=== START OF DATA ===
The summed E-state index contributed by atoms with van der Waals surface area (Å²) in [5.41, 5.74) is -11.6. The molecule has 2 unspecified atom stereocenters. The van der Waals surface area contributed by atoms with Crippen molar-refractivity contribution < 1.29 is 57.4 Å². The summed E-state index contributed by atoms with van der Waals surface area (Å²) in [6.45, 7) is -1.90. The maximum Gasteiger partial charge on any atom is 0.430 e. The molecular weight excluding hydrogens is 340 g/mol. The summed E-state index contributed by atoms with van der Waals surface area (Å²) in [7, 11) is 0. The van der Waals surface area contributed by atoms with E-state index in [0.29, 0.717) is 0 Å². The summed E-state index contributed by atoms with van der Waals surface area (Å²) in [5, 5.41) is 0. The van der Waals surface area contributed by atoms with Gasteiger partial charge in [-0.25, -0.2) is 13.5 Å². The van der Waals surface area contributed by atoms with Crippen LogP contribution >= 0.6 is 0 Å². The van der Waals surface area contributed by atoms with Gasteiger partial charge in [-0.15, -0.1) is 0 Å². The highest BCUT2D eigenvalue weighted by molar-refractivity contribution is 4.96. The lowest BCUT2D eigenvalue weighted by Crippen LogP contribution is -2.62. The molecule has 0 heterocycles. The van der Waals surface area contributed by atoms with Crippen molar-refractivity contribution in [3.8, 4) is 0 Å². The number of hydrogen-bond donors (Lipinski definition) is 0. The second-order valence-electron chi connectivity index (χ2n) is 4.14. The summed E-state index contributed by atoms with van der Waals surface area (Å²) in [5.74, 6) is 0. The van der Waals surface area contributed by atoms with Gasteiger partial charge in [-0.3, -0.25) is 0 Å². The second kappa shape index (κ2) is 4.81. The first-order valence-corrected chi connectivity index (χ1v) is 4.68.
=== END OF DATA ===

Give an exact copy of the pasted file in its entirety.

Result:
The summed E-state index contributed by atoms with van der Waals surface area (Å²) in [5.41, 5.74) is -11.6. The molecule has 2 unspecified atom stereocenters. The van der Waals surface area contributed by atoms with Crippen molar-refractivity contribution < 1.29 is 57.4 Å². The summed E-state index contributed by atoms with van der Waals surface area (Å²) in [6.45, 7) is -1.90. The maximum Gasteiger partial charge on any atom is 0.430 e. The molecular weight excluding hydrogens is 340 g/mol. The summed E-state index contributed by atoms with van der Waals surface area (Å²) in [7, 11) is 0. The van der Waals surface area contributed by atoms with E-state index in [0.29, 0.717) is 0 Å². The summed E-state index contributed by atoms with van der Waals surface area (Å²) in [5, 5.41) is 0. The van der Waals surface area contributed by atoms with Gasteiger partial charge in [-0.25, -0.2) is 13.5 Å². The van der Waals surface area contributed by atoms with Crippen LogP contribution >= 0.6 is 0 Å². The van der Waals surface area contributed by atoms with Gasteiger partial charge in [-0.15, -0.1) is 0 Å². The highest BCUT2D eigenvalue weighted by molar-refractivity contribution is 4.96. The lowest BCUT2D eigenvalue weighted by Crippen LogP contribution is -2.62. The molecule has 0 heterocycles. The van der Waals surface area contributed by atoms with Crippen molar-refractivity contribution in [3.8, 4) is 0 Å². The number of hydrogen-bond donors (Lipinski definition) is 0. The second-order valence-electron chi connectivity index (χ2n) is 4.14. The summed E-state index contributed by atoms with van der Waals surface area (Å²) in [5.74, 6) is 0. The van der Waals surface area contributed by atoms with Gasteiger partial charge in [-0.3, -0.25) is 0 Å². The second kappa shape index (κ2) is 4.81. The first-order valence-corrected chi connectivity index (χ1v) is 4.68.